The fundamental strategic value of PLM is in its ability to serve as a learning ecosystem (Abramovici, 2007) for manufacturers who are interested in gaining greater customer alignment, cost, and time-to-market advantages in their internal development and production processes. The many compliance initiates of RoHs (Smock, 2004), WEEE (Kunert, 2005), and EPA-mandated programs (Telle, 2009) are having an immediate and significant effect on the structure and execution of PLM strategies. The need for compliance to these initiatives that ensure manufacturers produce products that are consistent and within the boundaries of safety and disposal for electrical and electronics products is key to minimizing penalties. Yet the companies getting to best practices in the integration of DfE and PLM frameworks are transforming the potential costs of compliance into a competitive advantage, as Cisco and HP have already attained (Mascle, Zhao, 2008). As shown in Table 1: DfE Benefits and Impact Analysis from PLM Integration, the impact of designing product development processes for compliance through DfE initially and then extended to entire PLM frameworks can deliver significant cost savings over time. DfE integrated into the new product development process delivers significant compliance levels and cost reductions over time, from highly differentiated electronics (Mascle, Zhao, 2008) to commoditized products including mobile phones (Frey, Harrison, Billett, 2006). The impact of DFE integration to PLM frameworks is also globally focused in terms of production as well (Deathe, MacDonald, Amos, 2008) and supply chain performance as can be seen from the reverse logistics (Kumar, Putnam, 2008) cost and performance gains achieved over time. Lastly the corporate commitment necessary for PLM frameworks to be more attuned to compliance through the integration of DfE practices requires senior management endorsement and strong support (Mascle, Zhao, 2008).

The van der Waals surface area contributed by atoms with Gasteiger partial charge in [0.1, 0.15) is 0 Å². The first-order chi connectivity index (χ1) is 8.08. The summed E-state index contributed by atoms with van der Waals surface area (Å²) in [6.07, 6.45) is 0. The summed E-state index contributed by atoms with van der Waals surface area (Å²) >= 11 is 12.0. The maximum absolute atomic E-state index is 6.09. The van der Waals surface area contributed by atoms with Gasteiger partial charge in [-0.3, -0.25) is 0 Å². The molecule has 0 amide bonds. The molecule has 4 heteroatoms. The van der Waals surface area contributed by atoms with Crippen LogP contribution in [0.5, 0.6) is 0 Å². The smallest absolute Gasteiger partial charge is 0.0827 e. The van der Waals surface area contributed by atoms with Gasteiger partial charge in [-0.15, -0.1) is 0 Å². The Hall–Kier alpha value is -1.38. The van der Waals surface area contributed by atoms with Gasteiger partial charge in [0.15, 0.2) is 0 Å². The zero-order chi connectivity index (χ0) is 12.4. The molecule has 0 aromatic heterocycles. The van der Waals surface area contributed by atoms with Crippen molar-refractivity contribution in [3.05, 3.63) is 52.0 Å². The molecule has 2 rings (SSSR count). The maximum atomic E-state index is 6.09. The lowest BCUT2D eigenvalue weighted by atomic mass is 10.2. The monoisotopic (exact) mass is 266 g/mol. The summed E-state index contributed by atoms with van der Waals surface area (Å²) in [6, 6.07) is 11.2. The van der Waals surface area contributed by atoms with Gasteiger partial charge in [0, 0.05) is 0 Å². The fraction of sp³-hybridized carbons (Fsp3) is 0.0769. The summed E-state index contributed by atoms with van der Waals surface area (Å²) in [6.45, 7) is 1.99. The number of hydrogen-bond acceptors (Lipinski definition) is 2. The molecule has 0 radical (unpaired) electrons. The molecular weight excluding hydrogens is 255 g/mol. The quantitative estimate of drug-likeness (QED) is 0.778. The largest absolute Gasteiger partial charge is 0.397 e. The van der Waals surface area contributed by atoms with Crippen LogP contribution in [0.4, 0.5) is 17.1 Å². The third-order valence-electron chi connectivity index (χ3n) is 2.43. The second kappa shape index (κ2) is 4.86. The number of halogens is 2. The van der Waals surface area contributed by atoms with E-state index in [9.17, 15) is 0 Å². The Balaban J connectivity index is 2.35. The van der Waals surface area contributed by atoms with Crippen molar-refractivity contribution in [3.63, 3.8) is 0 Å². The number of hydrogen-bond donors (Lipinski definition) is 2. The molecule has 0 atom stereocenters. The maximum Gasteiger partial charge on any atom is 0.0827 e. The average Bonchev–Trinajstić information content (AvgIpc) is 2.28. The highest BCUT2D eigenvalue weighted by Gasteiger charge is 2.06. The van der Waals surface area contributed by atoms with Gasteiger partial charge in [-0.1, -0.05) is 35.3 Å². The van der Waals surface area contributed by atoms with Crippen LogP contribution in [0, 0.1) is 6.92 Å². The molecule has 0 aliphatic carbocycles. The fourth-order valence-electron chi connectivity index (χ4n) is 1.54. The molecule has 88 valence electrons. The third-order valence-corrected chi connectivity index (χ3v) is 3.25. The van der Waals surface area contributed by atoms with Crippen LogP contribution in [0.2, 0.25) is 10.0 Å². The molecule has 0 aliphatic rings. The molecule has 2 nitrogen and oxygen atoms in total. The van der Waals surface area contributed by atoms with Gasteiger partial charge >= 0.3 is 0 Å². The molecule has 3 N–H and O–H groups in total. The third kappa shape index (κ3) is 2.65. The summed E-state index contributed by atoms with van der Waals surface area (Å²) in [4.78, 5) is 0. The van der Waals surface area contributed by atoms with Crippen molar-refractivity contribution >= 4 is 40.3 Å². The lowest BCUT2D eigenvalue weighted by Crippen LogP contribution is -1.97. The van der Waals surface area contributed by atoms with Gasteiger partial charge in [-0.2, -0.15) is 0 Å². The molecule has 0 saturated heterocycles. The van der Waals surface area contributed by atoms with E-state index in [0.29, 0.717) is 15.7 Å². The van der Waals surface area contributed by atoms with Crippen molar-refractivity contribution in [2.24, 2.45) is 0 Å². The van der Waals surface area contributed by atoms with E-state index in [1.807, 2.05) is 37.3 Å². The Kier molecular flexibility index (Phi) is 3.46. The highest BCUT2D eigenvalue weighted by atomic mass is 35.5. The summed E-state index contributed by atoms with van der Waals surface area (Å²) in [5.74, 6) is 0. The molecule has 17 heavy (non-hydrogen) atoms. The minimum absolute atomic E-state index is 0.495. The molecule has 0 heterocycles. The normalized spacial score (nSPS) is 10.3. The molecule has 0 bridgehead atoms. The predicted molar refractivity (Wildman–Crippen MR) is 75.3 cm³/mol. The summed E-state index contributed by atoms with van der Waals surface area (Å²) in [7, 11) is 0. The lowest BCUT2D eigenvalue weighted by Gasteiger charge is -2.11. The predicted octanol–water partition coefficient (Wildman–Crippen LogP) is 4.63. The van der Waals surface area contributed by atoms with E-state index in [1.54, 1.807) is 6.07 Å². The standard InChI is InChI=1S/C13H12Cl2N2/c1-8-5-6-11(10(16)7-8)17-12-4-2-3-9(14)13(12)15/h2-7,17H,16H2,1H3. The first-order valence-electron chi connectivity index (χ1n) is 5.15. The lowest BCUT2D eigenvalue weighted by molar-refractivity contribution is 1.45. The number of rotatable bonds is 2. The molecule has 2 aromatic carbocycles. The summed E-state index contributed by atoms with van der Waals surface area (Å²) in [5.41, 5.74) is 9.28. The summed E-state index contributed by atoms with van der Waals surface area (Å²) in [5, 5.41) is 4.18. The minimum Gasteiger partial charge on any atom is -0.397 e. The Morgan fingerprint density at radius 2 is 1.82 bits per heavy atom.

PLM frameworks are going through a transformation from being insular and focused only on internal measures of performance to being focused on how to be in compliance with global initiatives to alleviate the health risks of electrical and electronic products waste. The integration of DfE methodologies and best practices into PLM frameworks are delivering quantifiable gains over and above compliance however. The gains made in process efficiencies within manufacturers who have made the commitment to integrate DfE-based product development programs into their PLM strategies are finding a surprising benefit: they compete more effectively from a cost and execution standpoint as well. Compliance can be turned into a competitive advantage through the alignment of manufacturing, sourcing, supply chain, reverse logistics and services when product development cycles take into account their constraints first. This is the essence of the best practices of manufacturers successfully using PLM frameworks to transform the costs of compliance into a competitive advantage.